My Dog Ate Resin What Should I Do?
Resin is used in many ways around the house. For example, epoxy resin can be used for artwork and more. But what happens if a dog eats resin? Can resin make a dog sick?
Has your dog eaten some resin? Are you worried the resin will make your dog sick? If so, then you’ve come to the right place. We understand it can be scary when your dog eats something he shouldn’t.
In this article, we’ll take a look at resin and whether or not it can make a dog sick. Let’s get started!
What is Resin?
Epoxy resin is made of prepolymers and polymers, which are combined with a catalyst called a “hardener” that makes them cure and thicken up. When the resin and hardener are mixed together, they create an exothermic reaction, which creates a strong adhesive that has a resistant finish.
The epoxy resin may be used in artwork, flooring & other DIY home projects, construction, boat repair, and much more. The reason this material is so popular is that once it’s cured, the resin creates a smooth, durable, waterproof surface that is strong and lasts a long time.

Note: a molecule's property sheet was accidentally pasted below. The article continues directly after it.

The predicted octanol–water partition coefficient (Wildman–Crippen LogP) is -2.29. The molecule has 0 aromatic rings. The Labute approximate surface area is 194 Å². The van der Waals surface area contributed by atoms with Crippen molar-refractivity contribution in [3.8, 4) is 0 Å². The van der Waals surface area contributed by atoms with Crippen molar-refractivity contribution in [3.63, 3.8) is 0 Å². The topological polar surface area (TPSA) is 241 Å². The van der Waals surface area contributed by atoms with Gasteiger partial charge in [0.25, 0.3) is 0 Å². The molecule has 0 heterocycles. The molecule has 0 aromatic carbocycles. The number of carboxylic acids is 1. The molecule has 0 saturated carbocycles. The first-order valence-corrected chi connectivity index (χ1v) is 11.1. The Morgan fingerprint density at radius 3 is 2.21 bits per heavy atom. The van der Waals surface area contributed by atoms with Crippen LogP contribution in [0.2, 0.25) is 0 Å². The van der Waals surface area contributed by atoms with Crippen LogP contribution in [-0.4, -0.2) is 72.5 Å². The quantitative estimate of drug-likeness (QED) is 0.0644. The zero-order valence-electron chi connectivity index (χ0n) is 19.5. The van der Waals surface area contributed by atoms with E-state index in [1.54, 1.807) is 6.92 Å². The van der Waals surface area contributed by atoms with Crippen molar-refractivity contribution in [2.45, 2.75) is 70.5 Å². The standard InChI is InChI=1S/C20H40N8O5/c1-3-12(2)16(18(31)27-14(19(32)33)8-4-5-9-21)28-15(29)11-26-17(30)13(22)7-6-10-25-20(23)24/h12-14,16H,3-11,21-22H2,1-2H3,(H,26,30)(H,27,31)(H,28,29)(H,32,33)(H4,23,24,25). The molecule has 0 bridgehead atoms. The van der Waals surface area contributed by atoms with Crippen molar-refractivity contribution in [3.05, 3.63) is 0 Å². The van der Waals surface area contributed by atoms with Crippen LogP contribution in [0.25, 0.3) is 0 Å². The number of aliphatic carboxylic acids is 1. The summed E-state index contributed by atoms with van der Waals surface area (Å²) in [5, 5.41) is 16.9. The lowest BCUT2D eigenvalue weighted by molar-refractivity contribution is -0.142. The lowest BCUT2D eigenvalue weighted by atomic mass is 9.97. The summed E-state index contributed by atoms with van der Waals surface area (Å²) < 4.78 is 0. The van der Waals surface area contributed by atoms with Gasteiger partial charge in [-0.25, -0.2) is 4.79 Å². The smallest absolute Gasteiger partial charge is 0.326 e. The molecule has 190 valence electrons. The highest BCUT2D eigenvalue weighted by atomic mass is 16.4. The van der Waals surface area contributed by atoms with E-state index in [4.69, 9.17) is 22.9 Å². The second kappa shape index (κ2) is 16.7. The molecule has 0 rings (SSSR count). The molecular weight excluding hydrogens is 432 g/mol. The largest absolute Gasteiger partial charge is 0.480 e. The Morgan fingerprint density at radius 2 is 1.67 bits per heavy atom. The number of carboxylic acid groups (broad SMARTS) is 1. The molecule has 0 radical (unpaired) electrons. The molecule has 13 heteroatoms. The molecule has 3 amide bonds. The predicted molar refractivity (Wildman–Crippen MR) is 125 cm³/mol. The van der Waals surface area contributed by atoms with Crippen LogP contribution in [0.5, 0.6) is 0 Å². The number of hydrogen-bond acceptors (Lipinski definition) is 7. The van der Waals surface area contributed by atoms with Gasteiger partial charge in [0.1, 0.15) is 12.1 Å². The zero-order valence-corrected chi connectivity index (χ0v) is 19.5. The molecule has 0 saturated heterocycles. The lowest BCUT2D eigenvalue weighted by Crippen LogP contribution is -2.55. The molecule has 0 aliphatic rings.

When used correctly, epoxy resin is completely safe. However, what happens if a dog eats the resin?
Resin & Dogs
On its own, the resin is not considered toxic to dogs. This means that cured resin is also safe. However, uncured resin, which has been mixed with a hardener, can be toxic to dogs. In addition, the uncured resin can cause skin irritation and/or chemical burns.
If your dog has had a small lick of just plain resin, he should be OK. However, if he’s eaten uncured resin, this could make him very sick.
Symptoms of Resin Ingestion in Dogs
First, if your dog has eaten resin, never induce vomiting unless the vet has told you to do this. The reason is that the resin could be inhaled into the lungs, where it can lead to other, serious complications.
You may notice these symptoms if your dog has eaten resin:
- Lack of appetite
- And more
If your dog has eaten uncured resin, then call the vet immediately. This is an emergency.
Prevention is Always Best
To avoid problems like this next time, be sure to keep resins, hardeners, and other chemicals out of your dog’s reach. This may mean keeping these in a locked cabinet, up high so your dog can’t reach them. Prevention is the best medicine!